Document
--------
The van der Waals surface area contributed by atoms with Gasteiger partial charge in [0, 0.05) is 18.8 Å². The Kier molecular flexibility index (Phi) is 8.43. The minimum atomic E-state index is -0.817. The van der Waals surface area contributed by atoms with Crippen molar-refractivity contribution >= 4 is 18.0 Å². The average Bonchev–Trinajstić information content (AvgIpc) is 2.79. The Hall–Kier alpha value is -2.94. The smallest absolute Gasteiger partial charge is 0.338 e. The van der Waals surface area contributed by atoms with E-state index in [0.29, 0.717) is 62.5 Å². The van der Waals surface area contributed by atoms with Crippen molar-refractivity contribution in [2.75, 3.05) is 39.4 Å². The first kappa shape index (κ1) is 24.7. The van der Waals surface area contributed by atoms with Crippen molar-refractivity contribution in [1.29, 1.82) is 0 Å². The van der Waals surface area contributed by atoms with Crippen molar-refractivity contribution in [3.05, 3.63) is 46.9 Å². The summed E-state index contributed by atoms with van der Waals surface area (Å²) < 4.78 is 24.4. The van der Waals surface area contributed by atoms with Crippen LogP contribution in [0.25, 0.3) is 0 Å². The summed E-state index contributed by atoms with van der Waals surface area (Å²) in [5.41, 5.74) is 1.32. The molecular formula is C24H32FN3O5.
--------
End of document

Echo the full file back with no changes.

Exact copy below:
The van der Waals surface area contributed by atoms with Gasteiger partial charge in [0, 0.05) is 18.8 Å². The Kier molecular flexibility index (Phi) is 8.43. The minimum atomic E-state index is -0.817. The van der Waals surface area contributed by atoms with Crippen molar-refractivity contribution >= 4 is 18.0 Å². The average Bonchev–Trinajstić information content (AvgIpc) is 2.79. The Hall–Kier alpha value is -2.94. The smallest absolute Gasteiger partial charge is 0.338 e. The van der Waals surface area contributed by atoms with E-state index in [0.29, 0.717) is 62.5 Å². The van der Waals surface area contributed by atoms with Crippen molar-refractivity contribution in [2.75, 3.05) is 39.4 Å². The first kappa shape index (κ1) is 24.7. The van der Waals surface area contributed by atoms with Crippen molar-refractivity contribution in [1.29, 1.82) is 0 Å². The van der Waals surface area contributed by atoms with Crippen molar-refractivity contribution in [3.05, 3.63) is 46.9 Å². The summed E-state index contributed by atoms with van der Waals surface area (Å²) < 4.78 is 24.4. The van der Waals surface area contributed by atoms with Crippen LogP contribution in [0.25, 0.3) is 0 Å². The summed E-state index contributed by atoms with van der Waals surface area (Å²) in [5.41, 5.74) is 1.32. The molecular formula is C24H32FN3O5.